Those last lines are simply astounding. We are walking down that same road again.

All Around the Web - Mark 28, 2017

Eric Geiger - 5 Realities About the Weight of Pastoring

Christianity Today - An Insufficient Resistance

Christianity Today - Moral Relativism Is Dead

The Federalists - Brain Scientists: ‘Learning Styles’ Like Auditory, Visual, And Kinesthetic Are Bunk

WORLD - Canada is harvesting the organs of euthanasia patients

Thom Rainer - Urgent Church: Nine Changes We Must Make Or Die

Chuck Lawless - Why Some People Won’t Come to Church This Weekend

Tim Challies - 8 Rules for Growing in Godliness

New York Times - The Jihadi Who Turned to Jesus

Sam Storms - 10 Things You Should Know about Fasting

Monday, March 27, 2017

"Grendel" by John Gardner: A Review

"The world resists me and I resist the world," I said. "That's all there is. The mountains are what I define them as." Ah, monstrous stupidity of childhood, unreasonable hope! . . . "The world is all pointless accident," I say. (Chapter 2)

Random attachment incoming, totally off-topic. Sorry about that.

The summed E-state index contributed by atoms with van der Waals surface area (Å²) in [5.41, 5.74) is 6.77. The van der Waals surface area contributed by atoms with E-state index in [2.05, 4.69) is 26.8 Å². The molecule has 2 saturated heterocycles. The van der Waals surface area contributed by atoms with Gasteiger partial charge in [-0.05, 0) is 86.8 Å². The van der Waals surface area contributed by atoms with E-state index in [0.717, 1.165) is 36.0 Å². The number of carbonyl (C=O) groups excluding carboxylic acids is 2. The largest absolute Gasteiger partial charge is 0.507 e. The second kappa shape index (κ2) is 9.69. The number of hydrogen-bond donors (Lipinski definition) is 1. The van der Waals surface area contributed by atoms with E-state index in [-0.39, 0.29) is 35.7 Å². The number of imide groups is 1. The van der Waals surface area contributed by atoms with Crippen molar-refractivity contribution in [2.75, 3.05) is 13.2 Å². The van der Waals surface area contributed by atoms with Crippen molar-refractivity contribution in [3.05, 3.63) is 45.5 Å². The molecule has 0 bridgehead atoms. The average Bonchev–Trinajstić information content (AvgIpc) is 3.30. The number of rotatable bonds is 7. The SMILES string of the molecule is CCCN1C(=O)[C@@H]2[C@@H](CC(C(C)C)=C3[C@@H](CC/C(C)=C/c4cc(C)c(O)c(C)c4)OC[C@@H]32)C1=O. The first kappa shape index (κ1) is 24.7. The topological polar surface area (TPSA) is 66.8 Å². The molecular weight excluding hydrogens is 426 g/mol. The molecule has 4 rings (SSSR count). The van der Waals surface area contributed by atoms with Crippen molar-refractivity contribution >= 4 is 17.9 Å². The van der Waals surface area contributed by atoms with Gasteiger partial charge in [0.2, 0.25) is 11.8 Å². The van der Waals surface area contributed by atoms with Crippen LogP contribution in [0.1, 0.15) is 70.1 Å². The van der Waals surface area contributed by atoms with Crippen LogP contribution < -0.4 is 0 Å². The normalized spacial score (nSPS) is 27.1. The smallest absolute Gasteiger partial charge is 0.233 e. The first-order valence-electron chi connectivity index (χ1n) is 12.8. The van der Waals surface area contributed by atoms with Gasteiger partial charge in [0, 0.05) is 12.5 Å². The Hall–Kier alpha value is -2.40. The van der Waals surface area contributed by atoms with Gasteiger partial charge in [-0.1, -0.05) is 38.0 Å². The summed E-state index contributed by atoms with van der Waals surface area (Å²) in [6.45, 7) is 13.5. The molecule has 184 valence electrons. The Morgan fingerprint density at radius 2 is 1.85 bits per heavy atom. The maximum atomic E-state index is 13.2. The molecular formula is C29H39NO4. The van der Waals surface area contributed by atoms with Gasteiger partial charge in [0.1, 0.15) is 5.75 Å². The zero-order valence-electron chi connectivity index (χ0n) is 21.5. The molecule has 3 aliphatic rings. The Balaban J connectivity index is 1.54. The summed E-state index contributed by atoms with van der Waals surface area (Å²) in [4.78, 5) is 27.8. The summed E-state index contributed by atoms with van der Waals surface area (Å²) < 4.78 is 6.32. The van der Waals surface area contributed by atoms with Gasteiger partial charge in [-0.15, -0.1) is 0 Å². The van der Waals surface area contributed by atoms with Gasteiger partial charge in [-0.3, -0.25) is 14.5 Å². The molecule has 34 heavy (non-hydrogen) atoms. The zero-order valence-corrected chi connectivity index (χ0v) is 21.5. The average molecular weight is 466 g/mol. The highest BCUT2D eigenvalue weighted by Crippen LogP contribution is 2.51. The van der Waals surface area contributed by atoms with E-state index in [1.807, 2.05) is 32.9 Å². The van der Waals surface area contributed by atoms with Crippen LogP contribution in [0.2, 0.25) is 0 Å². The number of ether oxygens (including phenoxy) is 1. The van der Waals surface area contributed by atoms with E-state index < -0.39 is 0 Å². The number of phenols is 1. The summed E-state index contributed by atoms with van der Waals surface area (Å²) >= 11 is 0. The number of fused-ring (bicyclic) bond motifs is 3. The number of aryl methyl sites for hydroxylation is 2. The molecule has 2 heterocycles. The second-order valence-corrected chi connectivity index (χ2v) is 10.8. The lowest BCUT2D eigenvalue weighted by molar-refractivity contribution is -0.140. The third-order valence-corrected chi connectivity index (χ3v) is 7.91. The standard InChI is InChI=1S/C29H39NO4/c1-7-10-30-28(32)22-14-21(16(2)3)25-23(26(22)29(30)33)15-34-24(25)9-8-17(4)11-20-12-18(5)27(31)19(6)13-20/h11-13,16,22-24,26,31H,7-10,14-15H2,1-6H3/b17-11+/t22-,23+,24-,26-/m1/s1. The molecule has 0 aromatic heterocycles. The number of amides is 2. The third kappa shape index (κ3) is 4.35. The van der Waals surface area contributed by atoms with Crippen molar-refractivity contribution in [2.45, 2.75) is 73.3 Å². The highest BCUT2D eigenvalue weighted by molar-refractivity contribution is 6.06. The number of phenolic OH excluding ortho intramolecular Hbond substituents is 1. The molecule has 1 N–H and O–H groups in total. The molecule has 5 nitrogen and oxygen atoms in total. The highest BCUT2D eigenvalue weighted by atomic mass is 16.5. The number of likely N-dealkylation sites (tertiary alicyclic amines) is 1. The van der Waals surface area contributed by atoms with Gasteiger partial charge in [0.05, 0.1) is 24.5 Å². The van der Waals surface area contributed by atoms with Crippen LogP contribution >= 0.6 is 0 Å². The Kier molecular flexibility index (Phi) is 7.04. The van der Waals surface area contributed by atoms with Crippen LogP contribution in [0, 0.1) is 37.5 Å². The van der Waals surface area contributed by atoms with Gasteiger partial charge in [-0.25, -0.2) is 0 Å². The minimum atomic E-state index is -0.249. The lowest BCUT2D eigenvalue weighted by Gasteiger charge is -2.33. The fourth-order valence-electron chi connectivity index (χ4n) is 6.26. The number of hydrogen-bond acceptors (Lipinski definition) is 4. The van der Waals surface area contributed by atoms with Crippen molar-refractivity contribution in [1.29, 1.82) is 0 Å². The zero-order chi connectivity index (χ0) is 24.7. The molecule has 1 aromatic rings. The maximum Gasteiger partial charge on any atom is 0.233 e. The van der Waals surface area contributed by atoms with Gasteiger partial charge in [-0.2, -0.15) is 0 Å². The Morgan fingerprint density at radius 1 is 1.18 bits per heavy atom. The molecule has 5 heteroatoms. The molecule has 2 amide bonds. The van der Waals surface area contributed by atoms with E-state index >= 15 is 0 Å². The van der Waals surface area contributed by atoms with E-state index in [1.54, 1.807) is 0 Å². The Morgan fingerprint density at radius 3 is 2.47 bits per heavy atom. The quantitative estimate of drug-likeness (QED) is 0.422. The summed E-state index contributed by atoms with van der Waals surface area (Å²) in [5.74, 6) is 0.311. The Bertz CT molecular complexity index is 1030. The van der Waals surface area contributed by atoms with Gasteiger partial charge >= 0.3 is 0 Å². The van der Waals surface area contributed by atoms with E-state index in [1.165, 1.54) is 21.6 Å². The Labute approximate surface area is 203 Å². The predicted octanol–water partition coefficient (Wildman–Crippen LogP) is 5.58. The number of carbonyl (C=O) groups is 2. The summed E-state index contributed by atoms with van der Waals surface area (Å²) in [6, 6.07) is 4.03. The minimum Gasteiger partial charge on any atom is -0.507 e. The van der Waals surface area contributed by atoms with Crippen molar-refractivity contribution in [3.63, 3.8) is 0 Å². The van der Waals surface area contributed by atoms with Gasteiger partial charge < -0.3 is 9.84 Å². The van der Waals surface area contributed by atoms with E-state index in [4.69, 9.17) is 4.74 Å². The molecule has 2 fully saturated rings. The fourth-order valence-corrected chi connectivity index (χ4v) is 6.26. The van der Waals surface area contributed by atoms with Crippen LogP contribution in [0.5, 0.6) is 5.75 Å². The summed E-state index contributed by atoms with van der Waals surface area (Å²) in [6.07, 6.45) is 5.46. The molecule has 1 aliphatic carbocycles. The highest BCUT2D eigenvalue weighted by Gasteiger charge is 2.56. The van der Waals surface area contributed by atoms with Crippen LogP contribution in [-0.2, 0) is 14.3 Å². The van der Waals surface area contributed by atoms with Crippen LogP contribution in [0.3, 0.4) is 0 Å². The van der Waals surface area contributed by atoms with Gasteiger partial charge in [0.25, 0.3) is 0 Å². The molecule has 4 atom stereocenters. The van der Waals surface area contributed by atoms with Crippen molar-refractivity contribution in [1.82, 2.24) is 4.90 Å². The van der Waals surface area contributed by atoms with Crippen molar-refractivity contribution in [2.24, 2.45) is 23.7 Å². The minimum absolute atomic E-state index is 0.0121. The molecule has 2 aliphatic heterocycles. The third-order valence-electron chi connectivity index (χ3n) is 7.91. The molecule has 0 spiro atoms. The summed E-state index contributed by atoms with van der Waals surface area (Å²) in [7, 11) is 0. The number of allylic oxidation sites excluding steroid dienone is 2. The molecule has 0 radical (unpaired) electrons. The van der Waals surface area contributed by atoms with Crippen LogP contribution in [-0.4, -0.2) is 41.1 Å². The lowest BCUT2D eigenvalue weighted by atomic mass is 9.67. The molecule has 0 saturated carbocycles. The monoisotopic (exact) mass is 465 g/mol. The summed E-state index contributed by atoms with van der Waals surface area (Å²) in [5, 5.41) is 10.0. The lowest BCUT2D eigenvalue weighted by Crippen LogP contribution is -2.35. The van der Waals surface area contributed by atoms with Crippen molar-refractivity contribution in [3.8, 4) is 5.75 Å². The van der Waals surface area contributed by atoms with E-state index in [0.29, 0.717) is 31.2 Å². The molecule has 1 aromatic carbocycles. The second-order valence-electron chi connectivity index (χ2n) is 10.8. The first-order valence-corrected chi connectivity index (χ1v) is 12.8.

A cursory search of this website will reveal a real passion for the old English tale Beowulf. It is, by far, my favorite story and I have read several versions of the narrative over the years. The story is rich and its themes even richer (see my theology of Beowulf in the links below). One of the books that continues to appear as a must-read in my continuing research of the book is John Gardner's novel Grendel. The book is named after the first and most famous monster Beowulf battles.

The story is literally told through Grendel's eyes utilizing the first person style. Gardner doesn't tell Grendel's story. Rather, the novel is from the perspective of Grendel telling his own story. Doing so makes Grendel a more sympathetic character whose motives are more complicated than one may presume purely in Beowulf and that, in my opinion, is part of the problem.